Last year, in the middle of the Preparation for Practice rotation I had in what would become my hospital, I had a couple of weeks with a consultant who likes to teach on ward rounds.
I like consultants who teach on ward rounds. I had just switched over from vascular surgery, mind, and I’d therefore become unused to having my presence acknowledged on ward rounds, let alone taught anything on them. And I do genuinely like that specific consultant, even if most of our interaction these days is based on him kindly doing medical reviews of my surgical patients and then me calling to ask if he would mind terribly translating his handwriting as I’ve been squinting at it for a half hour and cannot make head nor tail.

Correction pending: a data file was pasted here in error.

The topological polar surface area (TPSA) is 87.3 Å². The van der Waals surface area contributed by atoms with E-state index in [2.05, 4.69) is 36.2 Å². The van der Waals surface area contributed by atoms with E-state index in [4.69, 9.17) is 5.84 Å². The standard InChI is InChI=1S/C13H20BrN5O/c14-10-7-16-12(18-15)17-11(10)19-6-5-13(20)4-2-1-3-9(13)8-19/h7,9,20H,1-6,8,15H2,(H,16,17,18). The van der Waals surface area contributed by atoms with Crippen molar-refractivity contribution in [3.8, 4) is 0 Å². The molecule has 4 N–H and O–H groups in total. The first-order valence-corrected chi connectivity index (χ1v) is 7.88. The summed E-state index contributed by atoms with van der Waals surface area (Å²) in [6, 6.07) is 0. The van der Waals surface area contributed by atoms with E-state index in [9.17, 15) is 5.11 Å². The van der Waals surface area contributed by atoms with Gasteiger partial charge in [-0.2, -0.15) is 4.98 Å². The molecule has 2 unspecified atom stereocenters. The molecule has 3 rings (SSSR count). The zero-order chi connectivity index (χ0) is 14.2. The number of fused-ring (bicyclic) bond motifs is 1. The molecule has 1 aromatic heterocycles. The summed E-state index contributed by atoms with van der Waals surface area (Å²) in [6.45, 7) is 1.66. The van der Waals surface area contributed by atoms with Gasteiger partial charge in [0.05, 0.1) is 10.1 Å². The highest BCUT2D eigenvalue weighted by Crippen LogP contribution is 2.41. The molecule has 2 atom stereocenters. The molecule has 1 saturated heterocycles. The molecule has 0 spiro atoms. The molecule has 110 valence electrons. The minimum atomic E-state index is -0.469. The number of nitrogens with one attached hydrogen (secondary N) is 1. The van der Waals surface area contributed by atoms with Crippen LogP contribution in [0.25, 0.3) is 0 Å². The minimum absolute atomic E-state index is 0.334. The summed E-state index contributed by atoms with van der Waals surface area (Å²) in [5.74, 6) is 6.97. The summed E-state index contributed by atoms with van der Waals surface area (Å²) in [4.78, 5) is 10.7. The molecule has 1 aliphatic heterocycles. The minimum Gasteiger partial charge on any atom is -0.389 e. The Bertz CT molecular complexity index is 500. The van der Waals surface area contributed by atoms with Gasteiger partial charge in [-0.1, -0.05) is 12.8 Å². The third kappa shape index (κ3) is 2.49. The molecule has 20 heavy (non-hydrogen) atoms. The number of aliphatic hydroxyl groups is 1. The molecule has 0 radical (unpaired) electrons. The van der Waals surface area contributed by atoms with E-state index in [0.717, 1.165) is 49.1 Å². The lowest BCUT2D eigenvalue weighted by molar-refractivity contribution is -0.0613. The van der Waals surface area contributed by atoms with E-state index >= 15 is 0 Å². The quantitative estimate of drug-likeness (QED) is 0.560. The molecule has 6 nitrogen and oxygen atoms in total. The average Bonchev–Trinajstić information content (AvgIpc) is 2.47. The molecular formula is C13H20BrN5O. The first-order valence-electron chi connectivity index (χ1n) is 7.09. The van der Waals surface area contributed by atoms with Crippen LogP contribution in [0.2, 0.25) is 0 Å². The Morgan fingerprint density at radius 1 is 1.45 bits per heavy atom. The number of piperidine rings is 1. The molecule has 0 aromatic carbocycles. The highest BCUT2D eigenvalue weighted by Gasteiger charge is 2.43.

On a particular day, I was taken into a room and pointed at a pleasant gentleman in the corner and asked for a spot diagnosis.
I had an answer in my head, but the problem with spot diagnoses is that getting it wrong means inadvertently insulting someone’s appearance. Honestly, ask anyone who thought they had a perfectly normal neck until four medical students panicked and told them that they had a goitre. My dithering went on for a beat longer.
“BRING BACK COMPULSORY LATIN!” he bellowed.
I studied Latin for four years. This threw me completely and I dithered a bit more.
“If you have too much of something…” came the prompt from my SHO.
I gave up and took a punt on my original answer. “Oh, OK,” I said. “He has polycythaemia rubra vera?”
“So,” I said to the SHO as we went back out to the notes trolley. “Hypothetically, how badly do you think he would take it if I told him that ‘polycythaemia’ is Greek?”